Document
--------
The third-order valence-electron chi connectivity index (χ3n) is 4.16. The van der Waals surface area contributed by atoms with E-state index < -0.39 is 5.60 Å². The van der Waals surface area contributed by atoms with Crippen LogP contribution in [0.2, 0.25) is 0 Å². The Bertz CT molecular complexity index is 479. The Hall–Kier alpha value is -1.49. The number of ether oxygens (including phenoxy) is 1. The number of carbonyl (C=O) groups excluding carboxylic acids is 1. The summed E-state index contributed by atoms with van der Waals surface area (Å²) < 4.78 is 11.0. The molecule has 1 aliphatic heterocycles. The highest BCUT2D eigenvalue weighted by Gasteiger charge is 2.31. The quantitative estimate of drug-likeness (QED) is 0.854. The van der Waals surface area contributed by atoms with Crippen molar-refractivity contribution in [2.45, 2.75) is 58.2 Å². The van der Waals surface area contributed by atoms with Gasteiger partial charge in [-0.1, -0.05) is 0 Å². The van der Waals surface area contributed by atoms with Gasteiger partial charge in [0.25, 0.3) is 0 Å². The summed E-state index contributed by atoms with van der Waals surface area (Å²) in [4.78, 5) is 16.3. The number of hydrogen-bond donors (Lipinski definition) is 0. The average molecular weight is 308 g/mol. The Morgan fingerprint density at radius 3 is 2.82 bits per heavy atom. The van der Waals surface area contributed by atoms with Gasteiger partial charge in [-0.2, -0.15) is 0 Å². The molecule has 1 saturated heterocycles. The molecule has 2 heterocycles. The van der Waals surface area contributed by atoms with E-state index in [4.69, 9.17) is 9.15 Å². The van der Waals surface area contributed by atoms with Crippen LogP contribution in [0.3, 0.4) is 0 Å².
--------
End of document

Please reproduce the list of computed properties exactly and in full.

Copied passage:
The third-order valence-electron chi connectivity index (χ3n) is 4.16. The van der Waals surface area contributed by atoms with E-state index < -0.39 is 5.60 Å². The van der Waals surface area contributed by atoms with Crippen LogP contribution in [0.2, 0.25) is 0 Å². The Bertz CT molecular complexity index is 479. The Hall–Kier alpha value is -1.49. The number of ether oxygens (including phenoxy) is 1. The number of carbonyl (C=O) groups excluding carboxylic acids is 1. The summed E-state index contributed by atoms with van der Waals surface area (Å²) < 4.78 is 11.0. The molecule has 1 aliphatic heterocycles. The highest BCUT2D eigenvalue weighted by Gasteiger charge is 2.31. The quantitative estimate of drug-likeness (QED) is 0.854. The van der Waals surface area contributed by atoms with Crippen molar-refractivity contribution in [2.45, 2.75) is 58.2 Å². The van der Waals surface area contributed by atoms with Gasteiger partial charge in [-0.1, -0.05) is 0 Å². The van der Waals surface area contributed by atoms with Gasteiger partial charge in [0.25, 0.3) is 0 Å². The summed E-state index contributed by atoms with van der Waals surface area (Å²) in [4.78, 5) is 16.3. The number of hydrogen-bond donors (Lipinski definition) is 0. The average molecular weight is 308 g/mol. The Morgan fingerprint density at radius 3 is 2.82 bits per heavy atom. The van der Waals surface area contributed by atoms with Gasteiger partial charge in [-0.2, -0.15) is 0 Å². The molecule has 1 saturated heterocycles. The molecule has 2 heterocycles. The van der Waals surface area contributed by atoms with E-state index in [4.69, 9.17) is 9.15 Å². The van der Waals surface area contributed by atoms with Crippen LogP contribution in [0.3, 0.4) is 0 Å².